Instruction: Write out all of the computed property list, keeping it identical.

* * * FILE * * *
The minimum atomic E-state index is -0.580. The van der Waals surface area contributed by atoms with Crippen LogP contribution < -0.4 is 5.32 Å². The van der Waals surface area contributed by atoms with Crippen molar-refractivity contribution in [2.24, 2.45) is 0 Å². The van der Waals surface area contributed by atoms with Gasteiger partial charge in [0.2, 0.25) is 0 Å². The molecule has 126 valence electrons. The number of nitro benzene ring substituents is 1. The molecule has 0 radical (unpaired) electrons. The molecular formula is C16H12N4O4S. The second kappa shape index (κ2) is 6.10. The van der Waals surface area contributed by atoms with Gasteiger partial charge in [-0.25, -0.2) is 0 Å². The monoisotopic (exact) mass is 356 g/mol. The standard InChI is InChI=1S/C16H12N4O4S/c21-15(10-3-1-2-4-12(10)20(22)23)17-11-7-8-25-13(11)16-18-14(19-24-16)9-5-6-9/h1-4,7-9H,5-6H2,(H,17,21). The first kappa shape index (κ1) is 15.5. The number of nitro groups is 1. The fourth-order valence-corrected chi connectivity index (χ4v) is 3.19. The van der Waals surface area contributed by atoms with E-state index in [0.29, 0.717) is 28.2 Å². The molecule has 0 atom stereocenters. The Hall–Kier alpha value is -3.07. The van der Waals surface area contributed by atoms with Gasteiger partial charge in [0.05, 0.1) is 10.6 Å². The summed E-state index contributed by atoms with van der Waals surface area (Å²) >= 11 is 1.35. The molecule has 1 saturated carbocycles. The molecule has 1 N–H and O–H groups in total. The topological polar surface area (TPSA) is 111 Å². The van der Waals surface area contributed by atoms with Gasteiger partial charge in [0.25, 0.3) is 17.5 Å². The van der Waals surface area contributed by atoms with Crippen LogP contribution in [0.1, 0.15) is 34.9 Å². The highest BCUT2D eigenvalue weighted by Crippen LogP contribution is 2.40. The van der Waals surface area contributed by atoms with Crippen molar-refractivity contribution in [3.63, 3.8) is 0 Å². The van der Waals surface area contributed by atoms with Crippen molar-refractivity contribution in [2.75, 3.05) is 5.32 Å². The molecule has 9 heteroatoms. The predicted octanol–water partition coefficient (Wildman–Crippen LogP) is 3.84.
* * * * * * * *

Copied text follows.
The minimum atomic E-state index is -0.580. The van der Waals surface area contributed by atoms with Crippen LogP contribution < -0.4 is 5.32 Å². The van der Waals surface area contributed by atoms with Crippen molar-refractivity contribution in [2.24, 2.45) is 0 Å². The van der Waals surface area contributed by atoms with Gasteiger partial charge in [0.2, 0.25) is 0 Å². The molecule has 126 valence electrons. The number of nitro benzene ring substituents is 1. The molecule has 0 radical (unpaired) electrons. The molecular formula is C16H12N4O4S. The second kappa shape index (κ2) is 6.10. The van der Waals surface area contributed by atoms with Gasteiger partial charge in [-0.25, -0.2) is 0 Å². The monoisotopic (exact) mass is 356 g/mol. The standard InChI is InChI=1S/C16H12N4O4S/c21-15(10-3-1-2-4-12(10)20(22)23)17-11-7-8-25-13(11)16-18-14(19-24-16)9-5-6-9/h1-4,7-9H,5-6H2,(H,17,21). The first kappa shape index (κ1) is 15.5. The number of nitro groups is 1. The fourth-order valence-corrected chi connectivity index (χ4v) is 3.19. The van der Waals surface area contributed by atoms with E-state index in [0.29, 0.717) is 28.2 Å². The molecule has 0 atom stereocenters. The Hall–Kier alpha value is -3.07. The van der Waals surface area contributed by atoms with Gasteiger partial charge in [0.05, 0.1) is 10.6 Å². The summed E-state index contributed by atoms with van der Waals surface area (Å²) >= 11 is 1.35. The molecule has 1 saturated carbocycles. The molecule has 1 N–H and O–H groups in total. The topological polar surface area (TPSA) is 111 Å². The van der Waals surface area contributed by atoms with Gasteiger partial charge in [0.25, 0.3) is 17.5 Å². The van der Waals surface area contributed by atoms with Crippen LogP contribution in [0.1, 0.15) is 34.9 Å². The highest BCUT2D eigenvalue weighted by Crippen LogP contribution is 2.40. The van der Waals surface area contributed by atoms with Crippen molar-refractivity contribution in [3.63, 3.8) is 0 Å². The van der Waals surface area contributed by atoms with Crippen molar-refractivity contribution in [2.75, 3.05) is 5.32 Å². The molecule has 9 heteroatoms. The predicted octanol–water partition coefficient (Wildman–Crippen LogP) is 3.84.